As was the case in the earlier picture, there's a quotation from a classic film, in this case The Great Escape with a score suggestive of Elmer Bernstein's main theme and a tunnel gambit complete with a rolling cart on which Mac lies. It's a cute idea but it just goes on way too long to be very gratifying. James Earl Jones for some reason consented to be involved again, but his screen time is limited to a short scene right at the end.

Rating for Style: B
Rating for Substance: B+

 

Image Transfer

 OneTwo
Aspect Ratio1.85:1 - Widescreen1.33:1 - P&S
Original Aspect Ratioyesno
Anamorphicyesno


Image Transfer Review: This disc features a pan-and-scan version on side A and an anamorphic widescreen version on side B. There's significant picture loss in the pan-and-scan version. The widescreen one is essentially flawless, which is as it should be for a brand new film. Color, texture, detail, and black levels are all excellent. Edge enhancement is not generally noticeable.

Image Transfer Grade: A

 

Audio Transfer

 LanguageRemote Access
DS 2.0Spanishyes
Dolby Digital
5.1
Englishyes


Audio Transfer Review: The 5.1 DD track sounds fine, with no noise or hiss. There's not much of a range, though there's some acceptable bass during the launch of the shuttle. The soundstage is fairly narrow and there's not a lot of surround activity.

Audio Transfer Grade: A+

 

Disc Extras

Static menu
Scene Access with 24 cues and remote access
Subtitles/Captions in English, French, Spanish with remote access
1 Other Trailer(s) featuring The Sandlot
1 Featurette(s)
1 Feature/Episode commentary by writer/director David Mickey Evans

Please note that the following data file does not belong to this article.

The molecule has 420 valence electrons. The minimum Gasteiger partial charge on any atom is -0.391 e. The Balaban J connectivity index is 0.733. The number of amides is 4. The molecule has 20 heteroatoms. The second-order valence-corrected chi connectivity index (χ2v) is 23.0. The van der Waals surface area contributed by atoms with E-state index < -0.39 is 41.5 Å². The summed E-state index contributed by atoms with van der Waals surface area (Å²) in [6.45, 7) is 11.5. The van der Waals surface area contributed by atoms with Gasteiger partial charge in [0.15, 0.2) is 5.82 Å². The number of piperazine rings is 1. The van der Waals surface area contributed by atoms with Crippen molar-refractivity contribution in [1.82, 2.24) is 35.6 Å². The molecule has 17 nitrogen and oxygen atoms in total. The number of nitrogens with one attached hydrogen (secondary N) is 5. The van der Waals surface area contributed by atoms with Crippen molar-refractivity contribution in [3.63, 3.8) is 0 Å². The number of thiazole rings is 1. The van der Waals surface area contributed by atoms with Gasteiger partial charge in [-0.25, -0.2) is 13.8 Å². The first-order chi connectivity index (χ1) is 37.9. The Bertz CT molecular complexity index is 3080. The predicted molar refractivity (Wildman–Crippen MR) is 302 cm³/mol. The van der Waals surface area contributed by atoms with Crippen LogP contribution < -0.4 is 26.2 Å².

Weblink/DVD-ROM Material
Packaging: Amaray
Picture Disc
1 Disc
2-Sided disc(s)
Layers: single

Extras Review: There are an unusual number of useful extras for a direct-to-video title. David Mickey Evans, creator of both Sandlot films, provides a commentary that laments the limitations of the budget but is generally uncritical about the results. He does have some entertaining anecdotes, though, so fans of the films will be interested in checking this out. Intriguingly, the 1972 setting is when he states he was himself growing up, so the 1962 setting of the first film seems an odd choice. 1982 is probably out of the question, since by then sandlot baseball was replaced by basketball hoops for good. A featurette (10m:02) takes a look at some of the child actors from the first film today. They really don't have a lot to add, but it is mildly interesting to see how they've changed. There's also a demo of a Backyard Baseball game, which requires a DVD-ROM and Windows 98 or higher.

Extras Grade: B+

 

Final Comments

A decent enough movie in its own right, though it's pretty much just a rehash of the original. One or the other, but both is too much.